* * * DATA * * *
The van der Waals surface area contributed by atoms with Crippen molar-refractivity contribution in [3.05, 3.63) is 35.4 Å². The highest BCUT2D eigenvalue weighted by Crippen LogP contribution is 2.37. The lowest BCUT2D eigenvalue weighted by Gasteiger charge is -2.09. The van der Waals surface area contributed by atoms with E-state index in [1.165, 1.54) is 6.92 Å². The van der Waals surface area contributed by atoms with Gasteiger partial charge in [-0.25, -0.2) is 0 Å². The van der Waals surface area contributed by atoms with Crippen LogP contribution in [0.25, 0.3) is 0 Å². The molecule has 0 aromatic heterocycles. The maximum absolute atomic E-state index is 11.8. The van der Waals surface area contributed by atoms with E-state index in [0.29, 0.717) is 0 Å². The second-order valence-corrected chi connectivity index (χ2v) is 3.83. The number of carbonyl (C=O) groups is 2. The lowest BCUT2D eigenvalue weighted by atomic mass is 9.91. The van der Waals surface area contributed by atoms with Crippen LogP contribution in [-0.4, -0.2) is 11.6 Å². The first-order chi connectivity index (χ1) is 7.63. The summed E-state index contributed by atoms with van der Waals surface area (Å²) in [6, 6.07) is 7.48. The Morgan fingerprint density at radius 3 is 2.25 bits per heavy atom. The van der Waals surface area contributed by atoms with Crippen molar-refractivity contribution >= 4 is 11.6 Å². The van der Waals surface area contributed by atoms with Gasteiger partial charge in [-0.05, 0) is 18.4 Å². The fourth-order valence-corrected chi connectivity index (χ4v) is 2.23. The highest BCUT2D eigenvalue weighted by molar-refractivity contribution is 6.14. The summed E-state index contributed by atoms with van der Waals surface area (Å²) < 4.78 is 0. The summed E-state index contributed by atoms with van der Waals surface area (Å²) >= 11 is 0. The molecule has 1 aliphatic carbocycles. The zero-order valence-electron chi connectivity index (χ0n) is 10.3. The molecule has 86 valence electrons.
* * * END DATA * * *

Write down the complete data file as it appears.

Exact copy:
The van der Waals surface area contributed by atoms with Crippen molar-refractivity contribution in [3.05, 3.63) is 35.4 Å². The highest BCUT2D eigenvalue weighted by Crippen LogP contribution is 2.37. The lowest BCUT2D eigenvalue weighted by Gasteiger charge is -2.09. The van der Waals surface area contributed by atoms with E-state index in [1.165, 1.54) is 6.92 Å². The van der Waals surface area contributed by atoms with Gasteiger partial charge in [-0.25, -0.2) is 0 Å². The van der Waals surface area contributed by atoms with Crippen LogP contribution in [0.25, 0.3) is 0 Å². The molecule has 0 aromatic heterocycles. The maximum absolute atomic E-state index is 11.8. The van der Waals surface area contributed by atoms with E-state index in [0.29, 0.717) is 0 Å². The second-order valence-corrected chi connectivity index (χ2v) is 3.83. The number of carbonyl (C=O) groups is 2. The lowest BCUT2D eigenvalue weighted by atomic mass is 9.91. The van der Waals surface area contributed by atoms with Crippen LogP contribution in [-0.4, -0.2) is 11.6 Å². The first-order chi connectivity index (χ1) is 7.63. The summed E-state index contributed by atoms with van der Waals surface area (Å²) in [6, 6.07) is 7.48. The Morgan fingerprint density at radius 3 is 2.25 bits per heavy atom. The van der Waals surface area contributed by atoms with Crippen molar-refractivity contribution >= 4 is 11.6 Å². The van der Waals surface area contributed by atoms with Gasteiger partial charge in [-0.05, 0) is 18.4 Å². The fourth-order valence-corrected chi connectivity index (χ4v) is 2.23. The highest BCUT2D eigenvalue weighted by molar-refractivity contribution is 6.14. The summed E-state index contributed by atoms with van der Waals surface area (Å²) < 4.78 is 0. The summed E-state index contributed by atoms with van der Waals surface area (Å²) >= 11 is 0. The molecule has 1 aliphatic carbocycles. The zero-order valence-electron chi connectivity index (χ0n) is 10.3. The molecule has 86 valence electrons.